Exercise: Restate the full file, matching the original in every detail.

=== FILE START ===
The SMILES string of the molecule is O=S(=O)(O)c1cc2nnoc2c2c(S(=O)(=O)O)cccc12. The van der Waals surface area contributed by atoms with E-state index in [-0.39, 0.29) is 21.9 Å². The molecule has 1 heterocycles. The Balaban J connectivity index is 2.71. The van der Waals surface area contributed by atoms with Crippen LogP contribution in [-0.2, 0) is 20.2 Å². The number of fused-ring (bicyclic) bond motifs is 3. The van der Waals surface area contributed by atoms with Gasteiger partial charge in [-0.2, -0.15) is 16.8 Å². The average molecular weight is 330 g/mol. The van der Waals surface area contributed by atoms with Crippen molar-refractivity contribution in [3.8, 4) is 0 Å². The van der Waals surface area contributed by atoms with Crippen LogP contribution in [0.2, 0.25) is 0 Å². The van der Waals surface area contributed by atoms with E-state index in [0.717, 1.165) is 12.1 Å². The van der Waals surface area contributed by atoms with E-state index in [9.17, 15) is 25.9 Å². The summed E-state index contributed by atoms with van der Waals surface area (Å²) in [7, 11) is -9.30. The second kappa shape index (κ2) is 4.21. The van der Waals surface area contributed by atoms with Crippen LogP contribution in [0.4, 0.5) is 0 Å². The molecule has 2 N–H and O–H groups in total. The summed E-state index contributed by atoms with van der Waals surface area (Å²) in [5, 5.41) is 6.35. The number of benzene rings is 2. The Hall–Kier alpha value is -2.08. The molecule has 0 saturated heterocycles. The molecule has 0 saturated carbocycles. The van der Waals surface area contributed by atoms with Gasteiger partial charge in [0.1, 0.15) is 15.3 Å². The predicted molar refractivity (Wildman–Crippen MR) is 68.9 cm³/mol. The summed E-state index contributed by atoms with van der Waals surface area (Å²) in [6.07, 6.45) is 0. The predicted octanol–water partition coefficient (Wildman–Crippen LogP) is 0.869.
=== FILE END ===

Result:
The SMILES string of the molecule is O=S(=O)(O)c1cc2nnoc2c2c(S(=O)(=O)O)cccc12. The van der Waals surface area contributed by atoms with E-state index in [-0.39, 0.29) is 21.9 Å². The molecule has 1 heterocycles. The Balaban J connectivity index is 2.71. The van der Waals surface area contributed by atoms with Crippen LogP contribution in [-0.2, 0) is 20.2 Å². The number of fused-ring (bicyclic) bond motifs is 3. The van der Waals surface area contributed by atoms with Gasteiger partial charge in [-0.2, -0.15) is 16.8 Å². The average molecular weight is 330 g/mol. The van der Waals surface area contributed by atoms with Crippen molar-refractivity contribution in [3.8, 4) is 0 Å². The van der Waals surface area contributed by atoms with Crippen LogP contribution in [0.2, 0.25) is 0 Å². The van der Waals surface area contributed by atoms with E-state index in [0.717, 1.165) is 12.1 Å². The van der Waals surface area contributed by atoms with E-state index in [9.17, 15) is 25.9 Å². The summed E-state index contributed by atoms with van der Waals surface area (Å²) in [7, 11) is -9.30. The second kappa shape index (κ2) is 4.21. The van der Waals surface area contributed by atoms with Crippen LogP contribution in [0.4, 0.5) is 0 Å². The molecule has 2 N–H and O–H groups in total. The summed E-state index contributed by atoms with van der Waals surface area (Å²) in [5, 5.41) is 6.35. The number of benzene rings is 2. The Hall–Kier alpha value is -2.08. The molecule has 0 saturated heterocycles. The molecule has 0 saturated carbocycles. The van der Waals surface area contributed by atoms with Gasteiger partial charge in [0.1, 0.15) is 15.3 Å². The predicted molar refractivity (Wildman–Crippen MR) is 68.9 cm³/mol. The summed E-state index contributed by atoms with van der Waals surface area (Å²) in [6.07, 6.45) is 0. The predicted octanol–water partition coefficient (Wildman–Crippen LogP) is 0.869.